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The Surprisingly Complicated World of Chord Voicings

by Harvey Reid

A chord is made up of 3 or more notes, and when you play them on a 6-string guitar, there are in theory a large number of options. Something like an E chord, which is made up of the notes E-G#-B could possibly be played hundreds of different ways on the guitar. At first glance, you might think that since each string contains each of those 3 notes once in its 12 fret span, that there would be 3x3x3x3x3x3= 729 ways to make sure that all 6 strings were sounding one of those notes. But when all 6 are B or G# that's not an E chord, for example, and a lot of the remaining ones don't pass musical muster, like G#-G#-G#-G#-B-E. And because the pitches of the strings overlap, you might end up having a number of unisons where multiple strings sound the identical pitches. This is also a gray area, and probably reduces the total number of voicings, because a B on the 4th and 3rd strings, for example, sounds the identical pitch as the open 2nd string. They are the same notes, but often sound different to our ears because of the timbre of the individual strings. Unison strings on the guitar can sound really interesting, because they can phase a little bit and behave like the pairs on a 12-string.

You can't really draw hard lines, but the total number of ways you could theoretically voice a major chord on guitar is probably in the hundreds. It's more than dozens and less than 729, and it's probably safe to wrap your mind around the idea that there are one or two hundred musically distinct ways you could play an E chord if there were no limitations to what your fingers could do. (You also have to accept that not all E chords in the real world sound all 6 strings, so again there is no clean way to count them all up.) And no doubt different people would have different conclusions as to what were "good" or "acceptable" voicings of a chord.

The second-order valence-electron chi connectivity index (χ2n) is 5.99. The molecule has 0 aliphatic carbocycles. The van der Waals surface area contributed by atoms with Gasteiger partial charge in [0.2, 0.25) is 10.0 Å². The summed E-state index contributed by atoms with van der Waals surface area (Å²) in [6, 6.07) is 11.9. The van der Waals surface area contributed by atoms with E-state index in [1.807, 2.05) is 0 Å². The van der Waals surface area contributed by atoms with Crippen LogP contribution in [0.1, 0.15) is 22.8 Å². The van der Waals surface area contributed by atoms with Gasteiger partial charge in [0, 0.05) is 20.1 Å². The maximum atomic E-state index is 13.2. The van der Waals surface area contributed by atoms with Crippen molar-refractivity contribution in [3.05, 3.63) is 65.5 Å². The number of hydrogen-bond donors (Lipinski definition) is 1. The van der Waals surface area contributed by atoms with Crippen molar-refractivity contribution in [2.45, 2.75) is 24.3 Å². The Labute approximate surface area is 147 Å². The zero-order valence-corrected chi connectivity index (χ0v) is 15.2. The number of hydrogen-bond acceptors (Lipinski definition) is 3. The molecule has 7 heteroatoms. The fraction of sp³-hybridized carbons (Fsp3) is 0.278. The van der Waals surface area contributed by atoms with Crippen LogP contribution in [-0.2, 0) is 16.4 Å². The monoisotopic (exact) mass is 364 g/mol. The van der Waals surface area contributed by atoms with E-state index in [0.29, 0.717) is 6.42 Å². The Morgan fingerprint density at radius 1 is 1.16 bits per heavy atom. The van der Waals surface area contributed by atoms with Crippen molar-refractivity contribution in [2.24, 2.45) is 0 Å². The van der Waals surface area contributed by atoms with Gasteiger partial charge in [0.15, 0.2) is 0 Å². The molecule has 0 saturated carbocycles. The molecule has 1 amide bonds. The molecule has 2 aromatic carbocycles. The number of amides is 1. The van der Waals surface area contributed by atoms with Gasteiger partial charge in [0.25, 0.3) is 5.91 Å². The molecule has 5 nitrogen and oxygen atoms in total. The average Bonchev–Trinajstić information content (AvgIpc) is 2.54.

In standard-tuned guitar, there are about 8 ways you can play an E chord:

With a partial capo and/or tunings, you can access many more of those theoretical hundreds of voicings, and they all have slightly different sounds. In the popular Esus configuration alone, there are 37 easily playable E chords. Here is a free PDF of 24 of them. (In my 2010 chord book for the Esus capo, I present 55 voicings of the E chord and 42 of the A chord.) It is quite surprising to listen carefully to some of the more "exotic" chord voicings that arise from using partial capo, and to realize how much better suited some of them are to different musical situations. The inversion and spelling of a chord determine its "color" and which notes are doubled (repeated) or omitted make a big difference, as does the order. The lowest-pitched note in the chord is the most important one, and generally a chord with the 3rd in the bass is called a "1st inversion" chord and when the 5th is in the bass it is known as a "2nd inversion."  When a chord is more than just major or minor, such as a 6th, 7th or 9th, then the complexity goes up fast. There are more notes in those chords that just 3, and thus many more theoretical voicings. Because you only have 4 fingers and six strings, more notes have to be omitted, and because of the way music and the human ear works, you can't really use all the inversions of a ninth chord, for example. You sort of need a 1 or 5 on the bottom, but not always, and musicians always find ways to break any rules anyone writes down. The "gray areas" pile up fast, and it's really unclear what to call certain combinations of notes. (It is of course not necessary to name things, but it's understandable to try to describe what is going on when you play certain chords.

The point of all this is to bring your attention to the fact that using a partial capo opens up a large new world of nuances of guitar sounds, not only in the new chords we find, but also in the many new choices for how to voice many of our basic chords. When we are writing a guitar piece or accompanying a song, these differences are real, and when I have a lot of choices I find myself always drawn to certain chord voicings at certain places in certain songs. It's a new kind of guitar feast to indulge in, and I encourage anyone to do so.